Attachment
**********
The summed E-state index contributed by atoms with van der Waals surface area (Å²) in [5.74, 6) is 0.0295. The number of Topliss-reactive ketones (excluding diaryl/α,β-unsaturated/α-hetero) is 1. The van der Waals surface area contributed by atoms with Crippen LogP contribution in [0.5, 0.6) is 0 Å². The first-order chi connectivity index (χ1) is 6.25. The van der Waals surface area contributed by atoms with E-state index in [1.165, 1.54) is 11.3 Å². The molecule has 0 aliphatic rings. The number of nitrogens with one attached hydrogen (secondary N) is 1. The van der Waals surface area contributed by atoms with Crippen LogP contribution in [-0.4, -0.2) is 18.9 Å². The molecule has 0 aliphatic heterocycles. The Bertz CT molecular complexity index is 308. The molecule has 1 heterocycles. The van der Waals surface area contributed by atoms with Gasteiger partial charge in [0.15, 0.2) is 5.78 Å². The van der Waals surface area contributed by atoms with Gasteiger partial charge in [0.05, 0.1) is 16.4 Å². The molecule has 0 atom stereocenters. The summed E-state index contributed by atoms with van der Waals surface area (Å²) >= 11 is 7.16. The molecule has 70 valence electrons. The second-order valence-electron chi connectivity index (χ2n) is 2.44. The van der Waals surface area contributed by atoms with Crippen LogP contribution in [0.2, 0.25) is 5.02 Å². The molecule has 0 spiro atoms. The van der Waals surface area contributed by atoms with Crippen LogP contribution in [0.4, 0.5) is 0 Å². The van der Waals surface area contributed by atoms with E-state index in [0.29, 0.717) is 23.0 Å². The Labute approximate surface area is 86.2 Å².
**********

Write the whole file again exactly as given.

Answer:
The summed E-state index contributed by atoms with van der Waals surface area (Å²) in [5.74, 6) is 0.0295. The number of Topliss-reactive ketones (excluding diaryl/α,β-unsaturated/α-hetero) is 1. The van der Waals surface area contributed by atoms with Crippen LogP contribution in [0.5, 0.6) is 0 Å². The first-order chi connectivity index (χ1) is 6.25. The van der Waals surface area contributed by atoms with E-state index in [1.165, 1.54) is 11.3 Å². The molecule has 0 aliphatic rings. The number of nitrogens with one attached hydrogen (secondary N) is 1. The van der Waals surface area contributed by atoms with Crippen LogP contribution in [-0.4, -0.2) is 18.9 Å². The molecule has 0 aliphatic heterocycles. The Bertz CT molecular complexity index is 308. The molecule has 1 heterocycles. The van der Waals surface area contributed by atoms with Gasteiger partial charge in [0.15, 0.2) is 5.78 Å². The van der Waals surface area contributed by atoms with Gasteiger partial charge in [0.05, 0.1) is 16.4 Å². The molecule has 0 atom stereocenters. The summed E-state index contributed by atoms with van der Waals surface area (Å²) >= 11 is 7.16. The molecule has 70 valence electrons. The second-order valence-electron chi connectivity index (χ2n) is 2.44. The van der Waals surface area contributed by atoms with Crippen LogP contribution in [0.2, 0.25) is 5.02 Å². The molecule has 0 spiro atoms. The van der Waals surface area contributed by atoms with Crippen LogP contribution in [0.4, 0.5) is 0 Å². The van der Waals surface area contributed by atoms with E-state index in [0.29, 0.717) is 23.0 Å². The Labute approximate surface area is 86.2 Å².